Pointer Basics

Introduction to Pointers
  • Introduction

    • Pointer is a variable that contains memory address of another variable
      • Variables vs. Pointer variables
      • Variables contain the values
      • Pointer variables (pointers for short) contain the address of variables that have the values
      • Variable directly references the value
      • Pointer variable indirectly references the value
      • Referencing a value through a pointer is called Indirection
  • Variable and memory allocation

    • Whenever a variable is declared, memory is allocated for the variable according to its type
    • Variables vs. Pointer variables
  • Pointer Declaration

    • A pointer variable is declared with an asterisk before the variable name
    • The type-specifiers determine the kind of variable the pointer variable points to
    • Declaration
      • data-type *pointer-name;
    • Example
      • int *iPtr;
        /*pointer to a variable of type int, means it contains address of a variable of type int*/
  • Pointer operators

    • C provides & and * operators for pointers
    • &: is address operator.
      • Unary operator returns the address of its operand
    • *: Indirection or de-referencing operator
      • Returns the value of the variable to which its operand points.
    • * and & are inverse of each other
  • Pointer demonstration

  • Pointer assignment

    • Pointer variables should be assigned to 0, Null or an address
    • No other constant can be assigned to a pointer variable
    • Pointer variable of a particular data type can, hold only the address of the variable of the same data type
    • Pointer assignment examples
      int a, b, *p = &a, *q = NULL; //Valid
      q = p; //valid - both p and q are pointing to the addr. of a
      b = &a; //invalid - ordinary variable cannot hold address.
      q = a; //invalid - cannot assign value to the pointer variable
  • Pointer Arithmetic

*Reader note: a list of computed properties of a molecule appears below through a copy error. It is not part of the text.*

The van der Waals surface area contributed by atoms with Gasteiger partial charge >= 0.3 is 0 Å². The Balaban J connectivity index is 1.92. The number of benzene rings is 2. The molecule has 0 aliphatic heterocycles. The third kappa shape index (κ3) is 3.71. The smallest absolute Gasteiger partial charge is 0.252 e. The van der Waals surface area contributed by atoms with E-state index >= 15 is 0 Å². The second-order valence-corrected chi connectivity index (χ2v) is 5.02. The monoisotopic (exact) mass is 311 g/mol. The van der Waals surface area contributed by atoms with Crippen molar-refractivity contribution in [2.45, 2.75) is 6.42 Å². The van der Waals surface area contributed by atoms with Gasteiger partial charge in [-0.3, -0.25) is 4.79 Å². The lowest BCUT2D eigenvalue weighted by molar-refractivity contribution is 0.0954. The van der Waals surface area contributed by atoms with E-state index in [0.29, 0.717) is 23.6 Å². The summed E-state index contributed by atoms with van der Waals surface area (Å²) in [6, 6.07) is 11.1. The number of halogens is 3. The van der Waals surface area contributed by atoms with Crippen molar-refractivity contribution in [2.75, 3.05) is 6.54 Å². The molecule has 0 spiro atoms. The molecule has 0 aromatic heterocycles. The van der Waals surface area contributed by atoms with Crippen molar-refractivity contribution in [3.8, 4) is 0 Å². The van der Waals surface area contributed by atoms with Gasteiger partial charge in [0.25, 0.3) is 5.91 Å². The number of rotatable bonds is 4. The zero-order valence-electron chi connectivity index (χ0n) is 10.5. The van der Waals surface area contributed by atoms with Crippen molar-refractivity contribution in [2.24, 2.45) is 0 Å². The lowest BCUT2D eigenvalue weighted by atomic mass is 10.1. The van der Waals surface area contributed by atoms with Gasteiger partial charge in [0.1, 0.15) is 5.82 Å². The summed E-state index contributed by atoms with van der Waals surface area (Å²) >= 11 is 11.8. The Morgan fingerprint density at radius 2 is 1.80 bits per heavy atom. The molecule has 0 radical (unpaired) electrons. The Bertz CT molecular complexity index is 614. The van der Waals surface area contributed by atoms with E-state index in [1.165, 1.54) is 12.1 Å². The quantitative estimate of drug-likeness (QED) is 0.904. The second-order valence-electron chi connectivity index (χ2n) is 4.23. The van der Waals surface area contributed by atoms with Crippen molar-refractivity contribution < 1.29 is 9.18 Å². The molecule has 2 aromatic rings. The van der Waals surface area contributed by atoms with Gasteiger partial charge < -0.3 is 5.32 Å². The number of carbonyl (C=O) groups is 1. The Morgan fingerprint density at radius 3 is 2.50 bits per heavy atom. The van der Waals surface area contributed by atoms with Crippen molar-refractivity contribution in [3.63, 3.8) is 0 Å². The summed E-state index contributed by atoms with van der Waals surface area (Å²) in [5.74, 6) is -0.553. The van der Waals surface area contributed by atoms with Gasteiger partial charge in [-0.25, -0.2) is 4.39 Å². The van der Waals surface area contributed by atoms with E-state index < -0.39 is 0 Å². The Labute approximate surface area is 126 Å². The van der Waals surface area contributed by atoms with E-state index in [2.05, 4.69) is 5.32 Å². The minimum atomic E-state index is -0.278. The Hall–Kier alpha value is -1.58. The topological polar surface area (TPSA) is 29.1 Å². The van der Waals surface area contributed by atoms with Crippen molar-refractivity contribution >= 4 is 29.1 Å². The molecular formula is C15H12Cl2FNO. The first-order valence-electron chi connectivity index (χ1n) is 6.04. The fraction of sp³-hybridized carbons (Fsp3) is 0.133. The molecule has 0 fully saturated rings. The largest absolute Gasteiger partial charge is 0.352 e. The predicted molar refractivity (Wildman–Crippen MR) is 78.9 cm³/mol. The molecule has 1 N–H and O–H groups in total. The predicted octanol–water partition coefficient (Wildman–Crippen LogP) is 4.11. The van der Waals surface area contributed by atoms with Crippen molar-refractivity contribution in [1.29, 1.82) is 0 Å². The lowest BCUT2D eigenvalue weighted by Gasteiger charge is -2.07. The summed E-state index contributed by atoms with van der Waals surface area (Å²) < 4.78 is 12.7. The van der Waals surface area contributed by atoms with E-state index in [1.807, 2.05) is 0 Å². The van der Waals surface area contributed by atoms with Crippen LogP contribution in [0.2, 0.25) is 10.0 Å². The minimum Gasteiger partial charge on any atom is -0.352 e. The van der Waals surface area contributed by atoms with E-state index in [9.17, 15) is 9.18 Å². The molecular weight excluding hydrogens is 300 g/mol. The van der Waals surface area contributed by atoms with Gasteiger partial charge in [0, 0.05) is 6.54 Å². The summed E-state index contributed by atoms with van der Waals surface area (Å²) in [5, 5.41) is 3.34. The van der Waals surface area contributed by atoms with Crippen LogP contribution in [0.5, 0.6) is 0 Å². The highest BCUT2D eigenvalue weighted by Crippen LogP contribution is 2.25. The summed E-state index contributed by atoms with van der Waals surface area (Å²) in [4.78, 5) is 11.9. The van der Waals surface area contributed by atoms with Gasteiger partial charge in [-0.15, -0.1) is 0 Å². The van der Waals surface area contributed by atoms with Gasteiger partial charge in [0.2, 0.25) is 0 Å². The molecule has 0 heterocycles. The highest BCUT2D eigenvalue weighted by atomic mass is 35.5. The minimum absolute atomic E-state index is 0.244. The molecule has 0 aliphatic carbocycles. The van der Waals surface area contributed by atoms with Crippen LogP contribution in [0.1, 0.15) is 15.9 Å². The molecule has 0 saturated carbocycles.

Pointer addition or subtraction is done in accordance with the associated data type
      • int -> adds sizeof(int) for every increment (=4)
      • char -> adds sizeof(char) for every increment (=1)
      • float -> adds sizeof(float) for every increment (=4)
      • Etc.,
    • All the operations can be done on the value pointed by the pointer
  • Allowed operations on pointers

    • A pointer variable can be assigned the address of an ordinary variable or it can be null pointer
    • A pointer variable can be assigned the value of another pointer variable
    • An integer quantity can be added to or subtracted from a pointer variable
    • One pointer can be subtracted from another pointer variable provided that both are pointing to same array (maybe at different element)
    • Two pointer variables can be compared
  • Illegal operations on pointers

    • Following are the illegal operations on pointer variables
      • Two pointer variables cannot be added
      • Pointer variable cannot be multiplied or divided by a constant
  • Pointer operations example

    • Pointer arithmetic
      int *ptr, i = 5;
      ptr = &i; //let ptr = address of variable i
      ++*ptr; // or (*ptr)++ -> increments value i by 1
      ptr++; //ptr = address of i + 4
    • Pointer operations
      Legal operations
          p1 > p2;
          p1 == p2;
          p1-p2; //If p1, p2 point to the same array
      Illegal operations
          p1 + p2;
  • CPointerDemo Source Code


     * File:   main.c

     * Author: phamvanvung


     * Created on September 21, 2014, 5:57 PM



    #include <stdio.h>

    #include <stdlib.h>





    int main(int argc, char** argv) {

        int x;

        x = 15;

        printf("Address of variable x is %d\n", &x);


        int* xPtr;

        xPtr = &x;//xPtr is pointing to variable x.


        printf("Current value of x is: %d\n", x );

        printf("Access to value of x via its pointer: %d\n", *xPtr);


        printf("Changing the value of x using its pointer to 18\n");

        *xPtr = 18;

        printf("Now the value of x is: %d\n", x);

        return (EXIT_SUCCESS);